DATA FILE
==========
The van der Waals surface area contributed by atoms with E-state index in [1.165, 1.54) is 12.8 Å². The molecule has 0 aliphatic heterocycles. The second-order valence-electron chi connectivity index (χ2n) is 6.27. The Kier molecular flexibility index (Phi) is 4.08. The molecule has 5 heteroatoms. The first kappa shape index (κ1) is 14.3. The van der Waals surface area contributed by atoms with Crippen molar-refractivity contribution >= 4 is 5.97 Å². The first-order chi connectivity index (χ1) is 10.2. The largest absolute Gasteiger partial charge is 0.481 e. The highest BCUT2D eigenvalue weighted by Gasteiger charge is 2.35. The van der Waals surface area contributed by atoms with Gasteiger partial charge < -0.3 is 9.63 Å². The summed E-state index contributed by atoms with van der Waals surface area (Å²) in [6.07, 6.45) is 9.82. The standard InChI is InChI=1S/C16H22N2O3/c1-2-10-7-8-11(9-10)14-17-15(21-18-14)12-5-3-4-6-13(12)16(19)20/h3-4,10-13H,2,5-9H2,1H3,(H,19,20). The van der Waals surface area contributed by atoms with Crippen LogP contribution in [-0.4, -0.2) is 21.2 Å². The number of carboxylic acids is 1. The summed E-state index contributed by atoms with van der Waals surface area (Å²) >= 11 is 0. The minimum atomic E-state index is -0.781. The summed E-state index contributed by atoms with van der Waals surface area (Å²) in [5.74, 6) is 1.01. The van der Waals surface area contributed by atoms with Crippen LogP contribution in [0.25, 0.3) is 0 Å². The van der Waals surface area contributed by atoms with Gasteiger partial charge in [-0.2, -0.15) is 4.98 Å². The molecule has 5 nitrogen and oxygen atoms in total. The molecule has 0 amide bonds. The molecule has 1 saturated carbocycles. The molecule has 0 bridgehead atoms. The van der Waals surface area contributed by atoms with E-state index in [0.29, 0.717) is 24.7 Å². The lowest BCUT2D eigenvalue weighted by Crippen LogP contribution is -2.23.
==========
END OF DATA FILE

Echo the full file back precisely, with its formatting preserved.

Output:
The van der Waals surface area contributed by atoms with E-state index in [1.165, 1.54) is 12.8 Å². The molecule has 0 aliphatic heterocycles. The second-order valence-electron chi connectivity index (χ2n) is 6.27. The Kier molecular flexibility index (Phi) is 4.08. The molecule has 5 heteroatoms. The first kappa shape index (κ1) is 14.3. The van der Waals surface area contributed by atoms with Crippen molar-refractivity contribution >= 4 is 5.97 Å². The first-order chi connectivity index (χ1) is 10.2. The largest absolute Gasteiger partial charge is 0.481 e. The highest BCUT2D eigenvalue weighted by Gasteiger charge is 2.35. The van der Waals surface area contributed by atoms with Gasteiger partial charge < -0.3 is 9.63 Å². The summed E-state index contributed by atoms with van der Waals surface area (Å²) in [6.07, 6.45) is 9.82. The standard InChI is InChI=1S/C16H22N2O3/c1-2-10-7-8-11(9-10)14-17-15(21-18-14)12-5-3-4-6-13(12)16(19)20/h3-4,10-13H,2,5-9H2,1H3,(H,19,20). The van der Waals surface area contributed by atoms with Crippen LogP contribution in [-0.4, -0.2) is 21.2 Å². The number of carboxylic acids is 1. The summed E-state index contributed by atoms with van der Waals surface area (Å²) >= 11 is 0. The minimum atomic E-state index is -0.781. The summed E-state index contributed by atoms with van der Waals surface area (Å²) in [5.74, 6) is 1.01. The van der Waals surface area contributed by atoms with Crippen LogP contribution in [0.25, 0.3) is 0 Å². The van der Waals surface area contributed by atoms with Gasteiger partial charge in [-0.2, -0.15) is 4.98 Å². The molecule has 5 nitrogen and oxygen atoms in total. The molecule has 0 amide bonds. The molecule has 1 saturated carbocycles. The molecule has 0 bridgehead atoms. The van der Waals surface area contributed by atoms with E-state index in [0.29, 0.717) is 24.7 Å². The lowest BCUT2D eigenvalue weighted by Crippen LogP contribution is -2.23.